Jumbled Old Photos

Source: Creative Commons

If you have ever owned a camera, then you most likely possess numerous boxes and drawers filled with family photographs and original negatives. Despite your good intentions, they continue to languish in disorganized heaps rather than being artfully displayed in picture frames or creatively designed in scrapbooks.

Digital photos, too, can be reduced to mere clutter – they fill memory cards, slow down hard drives and get dumped into unnamed desktop folders.

What is the solution? How can you move from simply being the caretaker of those buried photos to being the curator of a display that can be enjoyed by all of your family and friends?

  1. Start Small
    Even though this may seem obvious, tackle one stack at a time to avoid feeling overwhelmed. Recognize that looking at photos is an inherently slow process because memories are associated with each one. It is natural to stop and reflect for several moments before moving on to the next photo. Thus, you might consider videotaping the process so you can verbally and visually document the entire memory, rather than just labeling a name, place and date. This will make it much easier to expand on that particular memory and group of photos should you later decide to write your personal history or memoir.
  2. Gather Appropriate Supplies
    When working with actual prints, always be sure to use archival, acid-free supplies such as pens, pencils (preferably no.4 or no.6), papers, photo albums and storage boxes. Not so long ago, it was common practice to simply write information on the back of a picture with whatever writing utensil happened to be within reach. However, the pressure of writing with the pen often causes an embossed version of the lettering on the front of the photo. Most people have also seen the detrimental affects of placing photos in old-fashioned cellophane-and-glue photo albums; the glue dries out, causing photos to fall out of the album (the glue itself sometimes damages the pictures) and the pages become brittle and yellowed. Archival supplies can be purchased at most craft and hobby stores, as well as online at specialty sites such as www.archivalmethods.com and www.gaylord.com.
  3. Scan
    If at all possible, take the time to scan each page of the old album before gently removing the pictures. This will not only safeguard the actual photos, but also preserve an image of the original handwriting and honor the time and effort it took a loved one to create the finished, albeit now defunct, heirloom. It’s also important to scan each of your loose photos from that heap in your drawer. This will digitize the images so that you can easily (and safely) store, share, and create prints from them. If you don’t own a flatbed scanner, a great alternative is a small mobile scanner (check out those offered at www.flip-pal.com).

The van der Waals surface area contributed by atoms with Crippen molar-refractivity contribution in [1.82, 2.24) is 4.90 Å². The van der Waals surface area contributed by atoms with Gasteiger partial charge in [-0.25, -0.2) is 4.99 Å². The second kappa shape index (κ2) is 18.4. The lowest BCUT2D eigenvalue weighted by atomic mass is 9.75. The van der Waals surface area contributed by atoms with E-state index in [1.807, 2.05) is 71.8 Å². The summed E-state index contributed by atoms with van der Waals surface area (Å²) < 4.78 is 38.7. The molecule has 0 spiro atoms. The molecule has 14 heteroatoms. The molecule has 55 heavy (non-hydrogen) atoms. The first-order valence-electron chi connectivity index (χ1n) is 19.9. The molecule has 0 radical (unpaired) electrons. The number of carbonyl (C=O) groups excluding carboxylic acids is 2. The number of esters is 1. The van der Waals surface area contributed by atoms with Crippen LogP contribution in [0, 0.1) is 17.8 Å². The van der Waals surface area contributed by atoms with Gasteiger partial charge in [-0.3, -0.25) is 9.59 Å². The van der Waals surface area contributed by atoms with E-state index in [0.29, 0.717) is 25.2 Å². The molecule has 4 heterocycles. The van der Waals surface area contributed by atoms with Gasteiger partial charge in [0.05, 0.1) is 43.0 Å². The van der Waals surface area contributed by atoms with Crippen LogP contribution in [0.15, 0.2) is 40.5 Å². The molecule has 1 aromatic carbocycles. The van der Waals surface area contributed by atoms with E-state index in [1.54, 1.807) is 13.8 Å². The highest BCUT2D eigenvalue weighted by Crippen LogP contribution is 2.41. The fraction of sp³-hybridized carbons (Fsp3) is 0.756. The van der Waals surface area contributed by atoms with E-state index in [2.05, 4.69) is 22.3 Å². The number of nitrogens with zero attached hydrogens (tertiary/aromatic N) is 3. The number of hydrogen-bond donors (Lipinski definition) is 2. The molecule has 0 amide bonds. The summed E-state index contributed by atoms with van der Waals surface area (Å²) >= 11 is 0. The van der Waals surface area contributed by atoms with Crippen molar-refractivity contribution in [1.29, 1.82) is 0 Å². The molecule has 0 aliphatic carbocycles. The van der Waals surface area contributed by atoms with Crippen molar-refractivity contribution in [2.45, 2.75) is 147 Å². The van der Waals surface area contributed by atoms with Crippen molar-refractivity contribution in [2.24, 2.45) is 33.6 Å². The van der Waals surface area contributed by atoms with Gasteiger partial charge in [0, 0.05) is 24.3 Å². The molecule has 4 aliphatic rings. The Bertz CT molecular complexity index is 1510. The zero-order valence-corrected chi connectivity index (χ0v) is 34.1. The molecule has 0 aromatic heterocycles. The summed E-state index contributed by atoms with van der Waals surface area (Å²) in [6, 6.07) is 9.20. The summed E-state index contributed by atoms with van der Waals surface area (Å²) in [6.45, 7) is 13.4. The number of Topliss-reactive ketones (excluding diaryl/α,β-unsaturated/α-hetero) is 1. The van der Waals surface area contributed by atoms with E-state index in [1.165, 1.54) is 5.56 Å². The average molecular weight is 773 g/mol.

4. Photo Restoration
    What can you do if a photo is cracked, the corner torn, or the color has faded? Thanks to today’s technology, you can try your hand at photo restoration with your own photo editing software. Most photo processing locations (including your local pharmacy chains and big box stores) also offer these types of minor restoration services.  But what happens if your photos have experienced water damage? Contrary to popular belief, many of these photos can be salvaged. If you want to tackle the process on your own, check out the tips at http://www.scanmyphotos.com/blog/water-damage-dont-panic. You can also hire a qualified photo conservation professional.
  5. Organize
    Once your photos have been scanned, label them with as much detail as possible, and group all photos of a particular event in one folder (also appropriately labeled by event and date, if known). This should be done with both the physical pictures (placing them in acid-free albums or photo storage boxes) and the digitized versions on your computer’s desktop. Don’t forget to back up your pictures by saving them onto flash/thumb drives and/or uploading the photos to online photo storage sites such as www.smugmug.com or www.flickr.com.
  6. Create and Share
    This is the fun part! After all of your hard work sorting, scanning, labeling, and preserving your photos, now you can get creative and produce tangible and/or virtual albums to share with family and friends. Online photo sites such as www.snapfish.com enable users to create customized photo books, calendars, gift cards and more. If you would like to create a photo book that includes large amounts of accompanying text, consider using a print-on-demand company such as www.blurb.com.  Or, for those who embrace the Internet, www.pinterest.com can serve as a portal for family members to store and exchange photos, stories, and genealogical research.

Now that you have a plan of attack in place, go grab a handful of photos. Don’t expect to get through your entire collection in one day, but if you pace yourself and whittle away at it a little bit each week, you will soon have an empty drawer. Most importantly, have fun and enjoy the memories!

Have additional photo preservation tips to share? Please share them in the comments section.